Even those who view eBooks and Kindles with suspicion, hostility and derision will, one day, come to see them as having an invaluable saving grace. Though this brave proclamation does very much depend on the vanity of the Kindle-hater in order for it to come to pass.
See, time was, many moons ago I worked in a nursing home for the elderly. It was without doubt or the word of a lie the happiest time of my life career-wise. Even the many sad departures of the inmates did little to dent my blind, arrogant comfort in my own youth and immortality. I was young and untouchable (sadly a rare condition in this day and age).
But one thing did give me a little wobble at the cellular spiritual level.
Large print books.
The home had its own collection which was augmented by a travelling library. Awful abridged Catherine Cookson-esque tomes with print the size of the shop sign outside Specsavers. Stories of days gone by, stories of balls, horses, steam boats, emigration to the Americas and the redemption of cross-class love during the futility of war. And Wooster-ish men with nicknames like Chippy or Tiddler.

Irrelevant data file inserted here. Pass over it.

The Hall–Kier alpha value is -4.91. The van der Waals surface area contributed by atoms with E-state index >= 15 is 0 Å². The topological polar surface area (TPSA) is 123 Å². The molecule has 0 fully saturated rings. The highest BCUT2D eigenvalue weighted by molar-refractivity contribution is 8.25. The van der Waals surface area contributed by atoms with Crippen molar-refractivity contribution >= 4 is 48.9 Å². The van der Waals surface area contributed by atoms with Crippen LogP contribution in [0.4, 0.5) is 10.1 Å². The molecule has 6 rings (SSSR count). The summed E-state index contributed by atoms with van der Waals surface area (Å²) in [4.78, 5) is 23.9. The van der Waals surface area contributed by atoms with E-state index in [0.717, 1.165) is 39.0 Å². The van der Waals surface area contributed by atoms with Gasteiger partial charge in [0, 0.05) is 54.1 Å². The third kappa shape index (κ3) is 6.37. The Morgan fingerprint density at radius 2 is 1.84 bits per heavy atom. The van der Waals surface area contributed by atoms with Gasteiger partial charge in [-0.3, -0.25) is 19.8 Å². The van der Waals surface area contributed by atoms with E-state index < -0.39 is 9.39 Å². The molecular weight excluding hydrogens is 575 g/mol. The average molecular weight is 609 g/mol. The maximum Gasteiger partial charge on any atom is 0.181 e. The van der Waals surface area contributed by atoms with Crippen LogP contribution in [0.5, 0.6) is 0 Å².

One day, that little voice in my head used to say, you’ll be reading books like that. You won’t want to but you’ll have no choice but to ‘cos there’s no way they’ll have large print sci-fi or large print fantasy. All you’ll have is ladies in ball gowns and men in tweed jackets with shrapnel in their left leg called Rupert. The men are called Rupert, by the way, not the shrapnel.
And you won’t die of old age but of shame. There’ll be no way to hide it. The books are so big and the print so large everybody will know. Everybody will know that you are reading large print OAP “period” romance and quite probably re-reading the same sentence over and over again due to the onset of dementia. And that will be worse because it means the shame will be forever fresh and you’ll never ever get acclimatized to it, instead you will discover it anew each time you re-read that single sentence. Over and over again. God, this print is a bit big. And who the hell is Tiddler? Oh God. Please tell me I’m not... oh God, I am... I am... I... ooh this looks an interesting book. I may as well give it a go to relieve the boredom. Here we go, chapter one, page one. Tiddler? That’s a funny name for a hero... Is it a kid’s book?
And so on.
Enter Kindle and its ilk stage right.
You can now set the text size to positively cinematic and only you need to know. You can read whatever you want, however you want. Pot boilers, Pentecostal treaties or porn. Nobody can tell what the hell you’re reading and you look cool. You’re own little private reading world. And best of all Kindle always knows which page you’re on so even if you don’t know that you’ve already read page 43 Kindle does which gives you some hope of eventually getting to the end before you, er, get to the end.
And sales of Catherine Cookson may even very well go up as the younger generation decides to bite the bullet early without fear of discovery and ridicule...
It’s a win-win situation.
Sorry. I said: it’s a win-win situation!